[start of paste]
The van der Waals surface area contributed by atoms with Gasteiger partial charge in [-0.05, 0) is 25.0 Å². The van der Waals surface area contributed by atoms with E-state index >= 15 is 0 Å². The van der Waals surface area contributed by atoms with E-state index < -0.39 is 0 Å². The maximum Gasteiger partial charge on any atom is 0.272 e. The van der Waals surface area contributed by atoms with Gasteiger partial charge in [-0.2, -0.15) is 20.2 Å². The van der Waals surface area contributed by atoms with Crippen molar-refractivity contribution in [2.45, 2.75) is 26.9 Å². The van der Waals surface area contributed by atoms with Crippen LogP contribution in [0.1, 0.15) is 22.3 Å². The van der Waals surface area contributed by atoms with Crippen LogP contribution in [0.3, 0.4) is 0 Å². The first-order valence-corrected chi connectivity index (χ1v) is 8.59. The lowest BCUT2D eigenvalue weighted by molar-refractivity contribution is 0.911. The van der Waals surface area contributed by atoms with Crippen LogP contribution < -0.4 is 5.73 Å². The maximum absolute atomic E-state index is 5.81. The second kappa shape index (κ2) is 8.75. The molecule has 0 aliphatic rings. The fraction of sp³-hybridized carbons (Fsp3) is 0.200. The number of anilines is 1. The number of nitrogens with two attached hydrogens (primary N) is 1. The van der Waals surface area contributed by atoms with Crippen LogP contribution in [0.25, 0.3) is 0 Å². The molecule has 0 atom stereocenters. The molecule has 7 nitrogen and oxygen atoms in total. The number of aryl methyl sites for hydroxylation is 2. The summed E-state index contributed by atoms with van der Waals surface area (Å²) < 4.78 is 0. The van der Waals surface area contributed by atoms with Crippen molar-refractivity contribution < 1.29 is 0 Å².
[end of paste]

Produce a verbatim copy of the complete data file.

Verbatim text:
The van der Waals surface area contributed by atoms with Gasteiger partial charge in [-0.05, 0) is 25.0 Å². The van der Waals surface area contributed by atoms with E-state index >= 15 is 0 Å². The van der Waals surface area contributed by atoms with E-state index < -0.39 is 0 Å². The maximum Gasteiger partial charge on any atom is 0.272 e. The van der Waals surface area contributed by atoms with Gasteiger partial charge in [-0.2, -0.15) is 20.2 Å². The van der Waals surface area contributed by atoms with Crippen molar-refractivity contribution in [2.45, 2.75) is 26.9 Å². The van der Waals surface area contributed by atoms with Crippen LogP contribution in [0.1, 0.15) is 22.3 Å². The van der Waals surface area contributed by atoms with Crippen LogP contribution in [0.3, 0.4) is 0 Å². The first-order valence-corrected chi connectivity index (χ1v) is 8.59. The lowest BCUT2D eigenvalue weighted by molar-refractivity contribution is 0.911. The van der Waals surface area contributed by atoms with Crippen LogP contribution < -0.4 is 5.73 Å². The maximum absolute atomic E-state index is 5.81. The second kappa shape index (κ2) is 8.75. The molecule has 0 aliphatic rings. The fraction of sp³-hybridized carbons (Fsp3) is 0.200. The number of anilines is 1. The number of nitrogens with two attached hydrogens (primary N) is 1. The van der Waals surface area contributed by atoms with Crippen LogP contribution in [0.25, 0.3) is 0 Å². The molecule has 0 atom stereocenters. The molecule has 7 nitrogen and oxygen atoms in total. The number of aryl methyl sites for hydroxylation is 2. The summed E-state index contributed by atoms with van der Waals surface area (Å²) < 4.78 is 0. The van der Waals surface area contributed by atoms with Crippen molar-refractivity contribution < 1.29 is 0 Å².